This is the year of General Elections in Tanzania. Word has it that this is also another year of “harvest;” of “dawn of hate speech” and advent of “bad taste” journalism.
It doesn’t call for lengthy explanation to get to know what ‘harvest’ is all about. Here you have messengers of seekers of political office; those grassroots foot soldiers – going door to door and recklessly throwing out “Good morning!” even when it is already afternoon or evening - provided they get where to start to engage you with messages of candidates of their choice.
These message bearers, mostly without any background or knowledge of politics but used to popularize individuals and parties, become almost members of families of contestants; enjoy all privileges therein; some get stipends for as long as campaigns last and others erroneously long for extended election period.
Look at it this way. The messengers harvest in their small ways; but in preparation for bigger harvests by contestants who are principal harvesters through elections.
Next you have “expert-servers” of harvesters – those notorious “masters of fortune” capable of arousing your appetite to unimaginable levels; giving you hope beyond hope and promising to compel every adult woman and man, regardless of eligibility, to turn up at polling booths to “sign in” for your electoral victory.
Yet, there are “masters of the game” known for their trickery and impossible prescriptions. Think of being asked to swallow a one-month-old live cat; or to produce, before a red-eyed and fire-spitting master, a small black ant with squinted eyes!
This type of harvesters will reap enormously. One hard trick will be replaced with another till there is the softest for you to do or acquire. For this one pays handsomely.
And here again, you have another type of harvesters. These are members of unofficial, conspiratorial political groupings; masquerading as “the without which not” in determining contestants’ fate – waiting patiently like lizards at nasal passages of a live anthill. They keep waiting as unguided consultants of contestants attempt to seek their opinion.
This is well before contestants come in – the heavyweight women and men; talking big words, big promises, big awards, big money and big representation.
These too may attempt to walk routes of their messengers and other assistants for purposes of getting clear on charges for promised oral concoctions and charm to help pave their way to victory.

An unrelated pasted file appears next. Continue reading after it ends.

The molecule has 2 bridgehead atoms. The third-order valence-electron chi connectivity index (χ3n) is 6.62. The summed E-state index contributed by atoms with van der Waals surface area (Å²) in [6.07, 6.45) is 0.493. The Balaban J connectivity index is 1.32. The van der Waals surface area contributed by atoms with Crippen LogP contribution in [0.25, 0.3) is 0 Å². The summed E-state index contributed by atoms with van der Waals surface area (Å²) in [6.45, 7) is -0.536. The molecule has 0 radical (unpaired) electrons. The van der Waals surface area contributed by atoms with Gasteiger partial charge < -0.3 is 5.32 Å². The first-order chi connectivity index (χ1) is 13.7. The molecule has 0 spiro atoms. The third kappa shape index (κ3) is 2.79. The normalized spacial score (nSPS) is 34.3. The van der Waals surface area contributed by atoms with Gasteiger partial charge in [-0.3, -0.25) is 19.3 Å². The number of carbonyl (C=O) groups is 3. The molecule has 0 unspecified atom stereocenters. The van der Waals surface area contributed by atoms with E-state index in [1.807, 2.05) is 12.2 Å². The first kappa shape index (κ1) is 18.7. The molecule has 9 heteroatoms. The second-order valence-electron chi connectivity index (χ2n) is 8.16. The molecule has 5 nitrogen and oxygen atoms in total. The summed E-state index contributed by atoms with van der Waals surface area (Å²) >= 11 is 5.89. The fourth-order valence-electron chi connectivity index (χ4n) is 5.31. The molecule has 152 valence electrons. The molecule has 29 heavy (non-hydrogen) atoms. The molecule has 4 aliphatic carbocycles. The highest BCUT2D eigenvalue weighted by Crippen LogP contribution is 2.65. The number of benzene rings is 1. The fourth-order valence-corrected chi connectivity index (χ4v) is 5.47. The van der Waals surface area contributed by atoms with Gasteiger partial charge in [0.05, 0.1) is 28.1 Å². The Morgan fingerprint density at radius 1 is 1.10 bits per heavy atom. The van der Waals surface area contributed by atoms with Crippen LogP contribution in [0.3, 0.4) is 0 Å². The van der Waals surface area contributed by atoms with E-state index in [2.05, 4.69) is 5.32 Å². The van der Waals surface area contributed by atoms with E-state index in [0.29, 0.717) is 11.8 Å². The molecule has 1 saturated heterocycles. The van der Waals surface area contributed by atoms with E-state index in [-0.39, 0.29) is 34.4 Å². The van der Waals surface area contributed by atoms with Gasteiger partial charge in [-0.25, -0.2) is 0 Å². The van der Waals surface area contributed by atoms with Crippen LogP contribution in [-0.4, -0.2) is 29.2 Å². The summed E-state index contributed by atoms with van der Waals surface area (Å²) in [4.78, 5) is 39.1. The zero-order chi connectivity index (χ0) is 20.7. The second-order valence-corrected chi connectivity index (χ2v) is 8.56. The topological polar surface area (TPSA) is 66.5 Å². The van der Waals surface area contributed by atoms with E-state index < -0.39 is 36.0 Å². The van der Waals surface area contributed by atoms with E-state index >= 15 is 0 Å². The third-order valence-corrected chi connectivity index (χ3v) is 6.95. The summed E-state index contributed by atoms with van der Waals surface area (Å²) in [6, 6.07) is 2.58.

From harvest we move to “dawn of hate speech.”
An official of a political party may burst out attacks on another party, group or individual with the intent to demean or threaten.
It is normally hierarchical; starting in the upper echelons of parties and groups and may grow bigger at campaign level when individuals start spitting venom at each other in front of smiling belligerent contestants.
Here you get into full-scale mudslinging also called character assassination. Bring in all the interpretations you know – abusive language or insults.
Get the meaning of hate speech from the master of words: “…abusive or threatening speech or writing that expresses prejudice against a particular group, especially on the basis of race, religion, or sexual orientation.” It means more than that.
Now, how about the advent of “bad taste” journalism before, during and after elections? Bad taste is ordinarily defined as being offensive, inappropriate, disagreeable, displeasing, distasteful, uncongenial, and unpalatable and others.
Hate speech therefore, can find refuge in, and be classified under bad taste. I can also see serious bad taste as belonging to hate speech. You can confidently say that all that is done under hate speech; or contents of hate speech are simply bad taste. And, here I am not intending to deal with hate speech as a crime under the law.
I am only intending to submit that the Tanzania Human Rights and Good Governance Commission (THRGC) has already warned against hate speech.
The Commission’s chairman, Judge (retired) Mathew Mwaimu was reported last week in The Citizen calling for “tolerance and use of legal procedures” as best ways to safeguard peace and harmony “we have experienced in Tanzania.”
There are a number of suggestions on how journalism can help to pull out of this quagmire. Read The Citizen next Monday.
Mr Ndimara Tegambwage is MCL Public Editor. Phone: 0763670229